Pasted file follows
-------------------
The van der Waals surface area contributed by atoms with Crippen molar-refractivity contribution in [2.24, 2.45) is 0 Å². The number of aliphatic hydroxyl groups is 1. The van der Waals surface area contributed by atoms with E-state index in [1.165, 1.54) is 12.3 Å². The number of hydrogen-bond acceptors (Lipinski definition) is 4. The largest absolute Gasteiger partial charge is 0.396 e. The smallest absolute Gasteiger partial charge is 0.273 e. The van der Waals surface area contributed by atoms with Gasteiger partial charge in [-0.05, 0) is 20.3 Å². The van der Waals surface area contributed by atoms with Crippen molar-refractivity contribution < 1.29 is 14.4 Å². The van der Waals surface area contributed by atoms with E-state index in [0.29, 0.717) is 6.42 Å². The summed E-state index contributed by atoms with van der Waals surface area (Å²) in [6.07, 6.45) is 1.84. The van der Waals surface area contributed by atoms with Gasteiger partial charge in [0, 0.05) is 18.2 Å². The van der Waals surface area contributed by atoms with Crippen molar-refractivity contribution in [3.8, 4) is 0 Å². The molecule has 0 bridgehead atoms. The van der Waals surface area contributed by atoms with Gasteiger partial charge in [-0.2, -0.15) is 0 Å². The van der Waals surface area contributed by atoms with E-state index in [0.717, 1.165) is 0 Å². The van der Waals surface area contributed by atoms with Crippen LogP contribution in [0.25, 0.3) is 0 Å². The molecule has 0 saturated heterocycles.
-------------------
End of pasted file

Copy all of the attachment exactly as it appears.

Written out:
The van der Waals surface area contributed by atoms with Crippen molar-refractivity contribution in [2.24, 2.45) is 0 Å². The number of aliphatic hydroxyl groups is 1. The van der Waals surface area contributed by atoms with E-state index in [1.165, 1.54) is 12.3 Å². The number of hydrogen-bond acceptors (Lipinski definition) is 4. The largest absolute Gasteiger partial charge is 0.396 e. The smallest absolute Gasteiger partial charge is 0.273 e. The van der Waals surface area contributed by atoms with Gasteiger partial charge in [-0.05, 0) is 20.3 Å². The van der Waals surface area contributed by atoms with Crippen molar-refractivity contribution < 1.29 is 14.4 Å². The van der Waals surface area contributed by atoms with E-state index in [0.29, 0.717) is 6.42 Å². The summed E-state index contributed by atoms with van der Waals surface area (Å²) in [6.07, 6.45) is 1.84. The van der Waals surface area contributed by atoms with Gasteiger partial charge in [0, 0.05) is 18.2 Å². The van der Waals surface area contributed by atoms with Crippen molar-refractivity contribution in [3.8, 4) is 0 Å². The molecule has 0 bridgehead atoms. The van der Waals surface area contributed by atoms with Gasteiger partial charge in [-0.2, -0.15) is 0 Å². The van der Waals surface area contributed by atoms with E-state index in [0.717, 1.165) is 0 Å². The van der Waals surface area contributed by atoms with Crippen LogP contribution in [0.25, 0.3) is 0 Å². The molecule has 0 saturated heterocycles.